Adolescents or adults are more likely to have complications from chickenpox than children. People who have trouble fighting infections are especially at risk for problems. This includes people being treated for cancer with chemotherapy or radiation, people who use steroids for other medical conditions, and people who have HIV infection. Possible complications are pneumonia or problems with the kidneys, heart, or joints. The nervous system may be affected, which may cause irritation and swelling in the brain (meningitis or encephalitis) or other types of nervous system problems. Sometimes an infection of the skin develops because bacteria get into sores when they are scratched.
How can I take care of myself?
- Take a lukewarm bath every 3 to 4 hours for the first few days. Add 2 ounces (4 tablespoons) of baking soda, cornstarch, or oatmeal (dry, uncooked oats) per tub of water. Use soap in one of the baths each day to clean as much bacteria off the skin as possible. Pat your skin dry. Do not rub it when drying.
- You can try using calamine lotion on the chickenpox sores to help relieve itching, but do not put it on your face.
- Put a towel-covered ice pack or cool moist washcloth on itchy areas for 20 to 30 minutes. (Do not share the towel or washcloth with anyone else.)
- If the itching is severe or making it hard to sleep, take a nonprescription antihistamine, such as Benadryl (diphenhydramine) capsules.
- Trim your fingernails and wash your hands often with soap and warm water to help keep the rash from becoming infected if you scratch it.
- If you have blisters in your mouth, eat foods that are cool, soft, and bland. Avoid any foods that are acidic or salty.
- Take a nonprescription pain reliever such as acetaminophen for headache, fever, or general aches and pains.
- Call 911 for emergency care if:
- You become confused, disoriented, or extremely sleepy or have trouble waking up.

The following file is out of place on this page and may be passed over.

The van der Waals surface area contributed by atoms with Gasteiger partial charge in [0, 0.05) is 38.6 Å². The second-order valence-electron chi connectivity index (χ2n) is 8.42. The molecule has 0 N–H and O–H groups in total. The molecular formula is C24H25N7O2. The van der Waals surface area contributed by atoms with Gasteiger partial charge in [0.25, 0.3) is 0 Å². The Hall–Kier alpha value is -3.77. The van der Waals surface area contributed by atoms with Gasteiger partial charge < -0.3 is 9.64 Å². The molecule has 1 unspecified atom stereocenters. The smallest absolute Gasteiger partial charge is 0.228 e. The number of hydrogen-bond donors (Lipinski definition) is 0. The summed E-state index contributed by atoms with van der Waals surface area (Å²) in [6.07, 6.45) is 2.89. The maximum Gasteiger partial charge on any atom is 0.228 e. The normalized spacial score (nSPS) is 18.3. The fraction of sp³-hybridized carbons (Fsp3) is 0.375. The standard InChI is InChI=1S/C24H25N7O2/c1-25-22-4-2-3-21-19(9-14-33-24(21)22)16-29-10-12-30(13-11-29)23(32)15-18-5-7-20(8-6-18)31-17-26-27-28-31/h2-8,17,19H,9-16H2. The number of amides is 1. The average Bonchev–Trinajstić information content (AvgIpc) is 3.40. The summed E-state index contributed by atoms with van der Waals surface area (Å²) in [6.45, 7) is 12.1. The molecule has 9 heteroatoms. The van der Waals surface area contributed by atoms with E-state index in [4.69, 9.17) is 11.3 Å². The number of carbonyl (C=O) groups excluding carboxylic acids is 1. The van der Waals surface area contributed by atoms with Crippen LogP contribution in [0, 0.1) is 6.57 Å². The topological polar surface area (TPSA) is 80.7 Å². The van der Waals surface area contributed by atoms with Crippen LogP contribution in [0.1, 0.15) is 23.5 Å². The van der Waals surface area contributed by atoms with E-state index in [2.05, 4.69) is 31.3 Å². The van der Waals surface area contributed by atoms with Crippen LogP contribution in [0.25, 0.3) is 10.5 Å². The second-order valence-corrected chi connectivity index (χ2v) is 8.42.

- You have a severe headache or a stiff neck.
- You have trouble standing up or walking.
- You have a rash involving 1 or both eyes or you are very sensitive to bright light.
- Call your healthcare provider right away if:
- You have trouble breathing or a severe cough.
- You are an adult and have a fever higher than 101.5° F (38.6 C).
- The blisters appear infected :
- Area around blister is red.
- A red streak is leading from the blister toward the heart.
- Pus (usually yellow) starts leaking from the blisters.
What can be done to prevent chickenpox?
A vaccine is available to protect against chickenpox. Two shots are recommended for people 13 years or older who have not had chickenpox and who have not been previously vaccinated. The chickenpox vaccine is about 70 to 85% effective in preventing a mild infection and 95% effective in preventing moderate to severe infection.
If you have not had chickenpox or the chickenpox shot and you are exposed to chickenpox, your healthcare provider may give you a shot of Varicella-zoster immune globulin (VZIG) to help prevent the infection. You may also be given this shot if you have trouble fighting infections; for example, if you have cancer, HIV, or AIDS, or if you are receiving medicines that weaken the immune system.
Note: It is advised to get medical attention from your healthcare provider at the first sign of having chickenpox.